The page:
"What warrant can the French make now, seals and words of princes being traps to catch innocents and bring them to butchery? If the admiral and all those murdered on that bloody Bartholomew - day were guilty, why were they not apprehended, imprisoned, interrogated, and judged? But so much made of as might be, within two hours of the assassination! Is that the manner to handle men, either culpable or suspected? So is the journeyer slain by the robber; so is the hen of the fox; so the hind of the lion; so Abel of Cain; so the innocent of the wicked; so Abner of Joab. But grant they were guilty, they dreamed treason that night in their sleep; what did the innocent men, women, and children do

"When intelligence of the massacre," adds Mr. Smedley, "was first announced at Rome, the Vatican gave loose to unbounded joy. The pope and cardinals proceeded at once from the conclave in which the king's despatches had been read, to offer thanks before the altar, for the great blessing which Heaven had vouchsafed to the Romish see and to all Christendom. Salvoes of artillery thundered at nightfall from the ramparts of St. Angelo; the streets were illuminated; and no victory ever achieved by the arms of the pontificate elicited more tokens of festivity. The pope also, as if resolved that an indestructible evidence of the perversion of moral feeling which fanaticism necessarily generates should be transmitted to posterity, gave orders for the execution of a commemorative medal. He had already been anticipated in Paris; and the effigies of Gregory XIII. and of Charles IX. may still be seen in numismatic cabinets, connected with triumphant legends and symbolical devices, illustrative of the massacre.

"The Cardinal of Lorraine presented the messenger with a thousand pieces of gold; and unable to restrain the extravagance of his delight, exclaimed that he believed the king's heart to have been filled by a sudden inspiration from God when he gave orders for the slaughter of the heretics. Two days afterwards he celebrated a solemn service in the church of St. Louis, with extraordinary magnificence; on which occasion, the pope, the whole ecclesiastical body, and many resident ambassadors, assisted. An elaborate inscription was then affixed to the portals of the church, congratulating God, the pope, the college of cardinals, and the senate and people of Rome, on the stupendous results and the almost incredible effects of the advice, the aid, and the prayers which had been offered during a period of twelve years."

Y.

THE PARABLE OF THE SOWER:
A Sermon,

BY THE REV. W. HARRISON, M.A.
Vicar of St. Oswald's, Chester.

MARK, iv. 3. "Behold, there went out a sower to sow." THERE are few parables which are more familiar to us, and few which have been more frequently discoursed upon, than that of which these words form the commencement-the parable of the sower. It is particularly valuable, because it is one of those which our Saviour himself condescended to explain; and it contains much of warning and much of instruction, to pay serious regard to which it behoves us all.

The parable itself is simply this: A sower goes out to sow, and his seed is received by four different kinds of soil. The seed means the word of God, and the soils represent the different dispositions of those who hear it.

Whenever the word of God is read, whenever consider—you who feel that this description the word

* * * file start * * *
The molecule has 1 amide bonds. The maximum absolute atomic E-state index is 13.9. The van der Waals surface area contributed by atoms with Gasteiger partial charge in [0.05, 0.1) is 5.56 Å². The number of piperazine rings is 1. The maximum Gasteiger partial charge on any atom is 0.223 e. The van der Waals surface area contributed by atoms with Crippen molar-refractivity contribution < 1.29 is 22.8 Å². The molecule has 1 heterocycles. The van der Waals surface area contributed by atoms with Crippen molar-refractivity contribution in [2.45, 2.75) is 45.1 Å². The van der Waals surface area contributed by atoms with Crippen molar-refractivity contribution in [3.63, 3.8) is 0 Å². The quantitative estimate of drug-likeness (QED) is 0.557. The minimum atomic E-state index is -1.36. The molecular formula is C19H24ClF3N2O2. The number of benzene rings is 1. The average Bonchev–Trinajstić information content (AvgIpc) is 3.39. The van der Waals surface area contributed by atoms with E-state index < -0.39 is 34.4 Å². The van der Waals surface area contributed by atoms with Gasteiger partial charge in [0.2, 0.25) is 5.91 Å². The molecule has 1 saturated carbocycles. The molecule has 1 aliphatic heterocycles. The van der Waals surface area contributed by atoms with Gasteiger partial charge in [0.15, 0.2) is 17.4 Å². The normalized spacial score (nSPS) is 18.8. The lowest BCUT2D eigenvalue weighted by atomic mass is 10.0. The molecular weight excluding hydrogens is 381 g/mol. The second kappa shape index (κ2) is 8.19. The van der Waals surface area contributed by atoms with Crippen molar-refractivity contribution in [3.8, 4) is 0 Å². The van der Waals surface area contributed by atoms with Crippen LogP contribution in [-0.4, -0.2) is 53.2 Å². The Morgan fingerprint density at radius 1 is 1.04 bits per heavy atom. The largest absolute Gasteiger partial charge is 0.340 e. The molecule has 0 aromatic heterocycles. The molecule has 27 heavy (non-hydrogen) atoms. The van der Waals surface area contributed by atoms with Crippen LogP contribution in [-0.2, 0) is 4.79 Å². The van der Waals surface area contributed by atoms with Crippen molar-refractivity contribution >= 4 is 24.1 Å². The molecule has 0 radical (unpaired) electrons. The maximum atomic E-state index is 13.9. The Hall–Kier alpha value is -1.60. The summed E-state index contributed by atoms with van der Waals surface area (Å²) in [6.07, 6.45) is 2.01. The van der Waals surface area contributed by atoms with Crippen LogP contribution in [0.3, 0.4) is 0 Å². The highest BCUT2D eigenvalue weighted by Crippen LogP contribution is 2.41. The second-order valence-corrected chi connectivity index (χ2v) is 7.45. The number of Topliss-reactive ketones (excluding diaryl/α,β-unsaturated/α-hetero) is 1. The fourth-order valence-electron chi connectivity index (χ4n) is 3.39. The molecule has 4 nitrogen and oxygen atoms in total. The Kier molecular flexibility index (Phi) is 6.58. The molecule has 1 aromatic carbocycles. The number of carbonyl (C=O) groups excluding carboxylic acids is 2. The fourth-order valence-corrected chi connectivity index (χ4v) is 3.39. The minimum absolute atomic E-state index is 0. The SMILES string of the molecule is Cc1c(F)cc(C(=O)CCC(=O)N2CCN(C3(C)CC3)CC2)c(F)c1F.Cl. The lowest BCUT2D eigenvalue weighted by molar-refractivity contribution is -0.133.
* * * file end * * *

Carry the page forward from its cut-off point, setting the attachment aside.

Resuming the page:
of God is preached, then is the seed comes home to you-whether it can be safe sown. This day has that seed been sown thus to despise and neglect that word by which might spring up to life eternal, which which you will be judged. has had this blessed effect on thousands who But to proceed to another description of are gone to the world unseen, and on many hearers. Some seed fell on stony ground, who are not yet called to their account. The where it had not much earth, and immepassage of Scripture upon which I am now diately it sprung up, because it had no depth discoursing, and whatever I am saying upon of earth; but when the sun was up, it was it in accordance with Scripture, are the seed; scorched ; and because it had no root, it and ye, brethren, are the soil. But observe withered away. Our Saviour's explanation what a difference there was in the soil. First, is, “ These are they which are sown on stony there is the way-side : on this the seed has ground, who, when they have heard the word, scarcely fallen before the fowls of the air immediately receive it with gladness, and came and devoured it up: of this hear our have no root in themselves, and so endure but Lord's explanation :~"These are they by for a time: afterward, when affliction or perthe way-side, where the word is sown; but secution ariseth for the word's sake, immewhen they have heard, Satan cometh imme- diately they are offended." These bearers diately and taketh away the word that was are at first sight more promising than those sown in their hearts." And are there not first mentioned, but in the end they prove some in this congregation (are there not, no better : they are persons of unfixed prinalas! in every congregation), of whom this is ciples, if, indeed, they can be said to have a striking picture ? "The seed falls on the any principles: they are fickle in mind ; and way-side-it remains on the surface-it does this very fickleness makes them more hasty not penetrate. Are there not some who have in embracing the truth, and more zealous paid but little attention to that portion of the for it at first, than persons of a firmer and seed which has already been sown—those more steady character. Many there are chapters of God's word which have this day such ; many who, as long as religion appears been read? Are there not some who can easy, and its profession brings credit, are scarcely remember what those chapters are ? zealous and forward in every good work; they And of those who do hear, some listen with are willing and eager to bask